If my husband and I took his sister and son in 3 years ago after not knowing where they were for 10 years but now we want them to move, how do we do this?

They were in a motel paying weekly and called us for help. We took them in and ended up buying a small home a mile or so away that they could live in. We had a lease because she is on disability and needed to provide documentation. We do not make any money on this property, her rent pays the mortgage. The lease we had expired about 1 1/2 years ago. We didn’t renew because she was family and paying her rent. My husband and his sister have never really gotten along but now things have gone from bad to worse and we need her to move on. How do we give her notice?

Asked on July 19, 2015 under Real Estate Law, Illinois

Answers:

Gregory Abbott / Consumer Law Northwest

Answered 5 years ago | Contributor

Landlord-tenant law is highly technical and usually favors the tenant in that ANY mistake in either law or procedure by the landlord can easily result in the eviction lawsuit being thrown out, with the landlord owing the tenant's court costs and, in many States, their attorney's fees as well, and leaving the tenant in possession and the landlord having to start over.  All in all, unless you are VERY familiar with the entire procedure, you need to consult a local landlord-tenant attorney for help in getting everything right - the first time.  In general, you will need to provide written notice to the tenant and if they are not out by the time the notice expires, then you will have to file an eviction lawsuit at the local courthouse; have it properly and lawfully served; and then proceed through the eviction process if they still refuse to voluntarily vacate.  You tried to help and now are getting burned because of it and it is likely to cost you even more money to get this all taken care of.  The problem is that until you do, they will not likely leave on their own (or they would have by now, at your first request) so the sooner you start the process, the sooner you will be rid of them.  Or consider selling the home, leaving the new buyer to deal with them as tenants but that may be a bit extreme.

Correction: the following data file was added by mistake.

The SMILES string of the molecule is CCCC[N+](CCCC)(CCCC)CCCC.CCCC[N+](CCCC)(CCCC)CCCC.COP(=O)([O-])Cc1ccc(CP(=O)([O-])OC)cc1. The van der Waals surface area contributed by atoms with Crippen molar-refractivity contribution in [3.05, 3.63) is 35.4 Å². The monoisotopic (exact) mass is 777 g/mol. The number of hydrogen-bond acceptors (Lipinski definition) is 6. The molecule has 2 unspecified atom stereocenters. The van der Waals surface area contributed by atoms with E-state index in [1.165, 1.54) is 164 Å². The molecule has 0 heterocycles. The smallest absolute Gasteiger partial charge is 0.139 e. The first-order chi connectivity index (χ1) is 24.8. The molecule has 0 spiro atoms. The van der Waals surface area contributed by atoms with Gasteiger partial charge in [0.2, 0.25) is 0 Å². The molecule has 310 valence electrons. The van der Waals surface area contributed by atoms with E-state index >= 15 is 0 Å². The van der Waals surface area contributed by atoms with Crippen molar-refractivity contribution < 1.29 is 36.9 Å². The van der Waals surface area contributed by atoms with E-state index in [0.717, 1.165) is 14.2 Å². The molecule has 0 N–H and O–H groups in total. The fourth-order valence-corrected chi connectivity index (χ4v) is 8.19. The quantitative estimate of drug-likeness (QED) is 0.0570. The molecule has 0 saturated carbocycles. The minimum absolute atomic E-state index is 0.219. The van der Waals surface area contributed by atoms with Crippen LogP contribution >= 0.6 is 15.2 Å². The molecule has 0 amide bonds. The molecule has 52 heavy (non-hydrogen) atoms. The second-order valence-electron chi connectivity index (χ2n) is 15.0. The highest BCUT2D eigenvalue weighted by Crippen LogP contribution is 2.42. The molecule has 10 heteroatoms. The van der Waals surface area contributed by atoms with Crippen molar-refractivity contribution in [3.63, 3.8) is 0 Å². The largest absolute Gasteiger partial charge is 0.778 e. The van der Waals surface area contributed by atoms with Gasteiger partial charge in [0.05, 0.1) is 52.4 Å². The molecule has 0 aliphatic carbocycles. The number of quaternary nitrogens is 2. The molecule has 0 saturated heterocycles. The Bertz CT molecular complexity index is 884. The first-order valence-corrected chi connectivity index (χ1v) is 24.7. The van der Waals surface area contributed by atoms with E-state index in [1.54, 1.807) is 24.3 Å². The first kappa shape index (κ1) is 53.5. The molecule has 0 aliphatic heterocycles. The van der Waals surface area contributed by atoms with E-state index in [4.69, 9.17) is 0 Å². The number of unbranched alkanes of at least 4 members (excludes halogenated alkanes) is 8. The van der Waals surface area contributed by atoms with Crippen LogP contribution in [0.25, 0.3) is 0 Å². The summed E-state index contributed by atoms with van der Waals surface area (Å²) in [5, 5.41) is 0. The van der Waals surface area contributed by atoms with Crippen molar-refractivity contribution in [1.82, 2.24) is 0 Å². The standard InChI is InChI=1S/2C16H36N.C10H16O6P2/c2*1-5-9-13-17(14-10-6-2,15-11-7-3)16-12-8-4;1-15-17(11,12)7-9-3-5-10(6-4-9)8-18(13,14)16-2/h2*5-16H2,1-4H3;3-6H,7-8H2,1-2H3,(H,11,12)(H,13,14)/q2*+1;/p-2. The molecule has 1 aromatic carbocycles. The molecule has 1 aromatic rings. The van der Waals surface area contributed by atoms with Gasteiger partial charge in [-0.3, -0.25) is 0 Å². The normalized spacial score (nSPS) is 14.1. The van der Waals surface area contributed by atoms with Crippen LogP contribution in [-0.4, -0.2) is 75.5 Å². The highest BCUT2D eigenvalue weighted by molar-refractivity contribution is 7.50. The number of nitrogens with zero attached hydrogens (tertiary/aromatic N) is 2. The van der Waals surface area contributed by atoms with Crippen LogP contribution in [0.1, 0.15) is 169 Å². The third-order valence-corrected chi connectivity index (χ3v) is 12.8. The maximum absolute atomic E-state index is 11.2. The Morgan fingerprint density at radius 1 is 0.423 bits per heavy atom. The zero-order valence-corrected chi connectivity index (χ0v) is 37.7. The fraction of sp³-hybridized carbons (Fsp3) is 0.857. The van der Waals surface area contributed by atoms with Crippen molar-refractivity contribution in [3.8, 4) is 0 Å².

Gregory Abbott / Consumer Law Northwest

Answered 5 years ago | Contributor

Landlord-tenant law is highly technical and usually favors the tenant in that ANY mistake in either law or procedure by the landlord can easily result in the eviction lawsuit being thrown out, with the landlord owing the tenant's court costs and, in many States, their attorney's fees as well, and leaving the tenant in possession and the landlord having to start over.  All in all, unless you are VERY familiar with the entire procedure, you need to consult a local landlord-tenant attorney for help in getting everything right - the first time.  In general, you will need to provide written notice to the tenant and if they are not out by the time the notice expires, then you will have to file an eviction lawsuit at the local courthouse; have it properly and lawfully served; and then proceed through the eviction process if they still refuse to voluntarily vacate.  You tried to help and now are getting burned because of it and it is likely to cost you even more money to get this all taken care of.  The problem is that until you do, they will not likely leave on their own (or they would have by now, at your first request) so the sooner you start the process, the sooner you will be rid of them.  Or consider selling the home, leaving the new buyer to deal with them as tenants but that may be a bit extreme.


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